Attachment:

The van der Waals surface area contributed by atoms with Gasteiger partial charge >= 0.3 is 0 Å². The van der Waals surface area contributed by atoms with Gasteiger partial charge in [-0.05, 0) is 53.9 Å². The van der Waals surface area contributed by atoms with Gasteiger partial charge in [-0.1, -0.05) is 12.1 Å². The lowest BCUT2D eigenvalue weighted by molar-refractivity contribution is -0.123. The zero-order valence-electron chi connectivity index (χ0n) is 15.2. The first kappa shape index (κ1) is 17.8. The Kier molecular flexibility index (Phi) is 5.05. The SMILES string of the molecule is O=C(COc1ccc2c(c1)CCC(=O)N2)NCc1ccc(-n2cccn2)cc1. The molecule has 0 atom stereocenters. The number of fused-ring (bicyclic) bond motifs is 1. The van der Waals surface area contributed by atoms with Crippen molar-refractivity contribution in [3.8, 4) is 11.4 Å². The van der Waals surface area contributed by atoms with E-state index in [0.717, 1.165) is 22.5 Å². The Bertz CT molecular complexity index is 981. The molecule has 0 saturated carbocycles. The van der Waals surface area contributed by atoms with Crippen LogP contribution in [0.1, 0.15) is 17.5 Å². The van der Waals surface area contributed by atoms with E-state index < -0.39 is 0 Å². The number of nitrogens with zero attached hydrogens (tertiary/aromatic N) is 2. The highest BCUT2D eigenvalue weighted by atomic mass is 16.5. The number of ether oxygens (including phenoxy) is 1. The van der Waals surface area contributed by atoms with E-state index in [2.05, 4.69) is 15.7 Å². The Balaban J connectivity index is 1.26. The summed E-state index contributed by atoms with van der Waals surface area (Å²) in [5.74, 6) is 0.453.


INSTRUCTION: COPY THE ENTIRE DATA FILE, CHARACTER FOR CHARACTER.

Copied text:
The van der Waals surface area contributed by atoms with Gasteiger partial charge >= 0.3 is 0 Å². The van der Waals surface area contributed by atoms with Gasteiger partial charge in [-0.05, 0) is 53.9 Å². The van der Waals surface area contributed by atoms with Gasteiger partial charge in [-0.1, -0.05) is 12.1 Å². The lowest BCUT2D eigenvalue weighted by molar-refractivity contribution is -0.123. The zero-order valence-electron chi connectivity index (χ0n) is 15.2. The first kappa shape index (κ1) is 17.8. The Kier molecular flexibility index (Phi) is 5.05. The SMILES string of the molecule is O=C(COc1ccc2c(c1)CCC(=O)N2)NCc1ccc(-n2cccn2)cc1. The molecule has 0 atom stereocenters. The number of fused-ring (bicyclic) bond motifs is 1. The van der Waals surface area contributed by atoms with Crippen molar-refractivity contribution in [3.8, 4) is 11.4 Å². The van der Waals surface area contributed by atoms with E-state index in [0.717, 1.165) is 22.5 Å². The Bertz CT molecular complexity index is 981. The molecule has 0 saturated carbocycles. The van der Waals surface area contributed by atoms with Crippen LogP contribution in [0.1, 0.15) is 17.5 Å². The van der Waals surface area contributed by atoms with E-state index < -0.39 is 0 Å². The number of nitrogens with zero attached hydrogens (tertiary/aromatic N) is 2. The highest BCUT2D eigenvalue weighted by atomic mass is 16.5. The number of ether oxygens (including phenoxy) is 1. The van der Waals surface area contributed by atoms with E-state index in [2.05, 4.69) is 15.7 Å². The Balaban J connectivity index is 1.26. The summed E-state index contributed by atoms with van der Waals surface area (Å²) in [5.74, 6) is 0.453.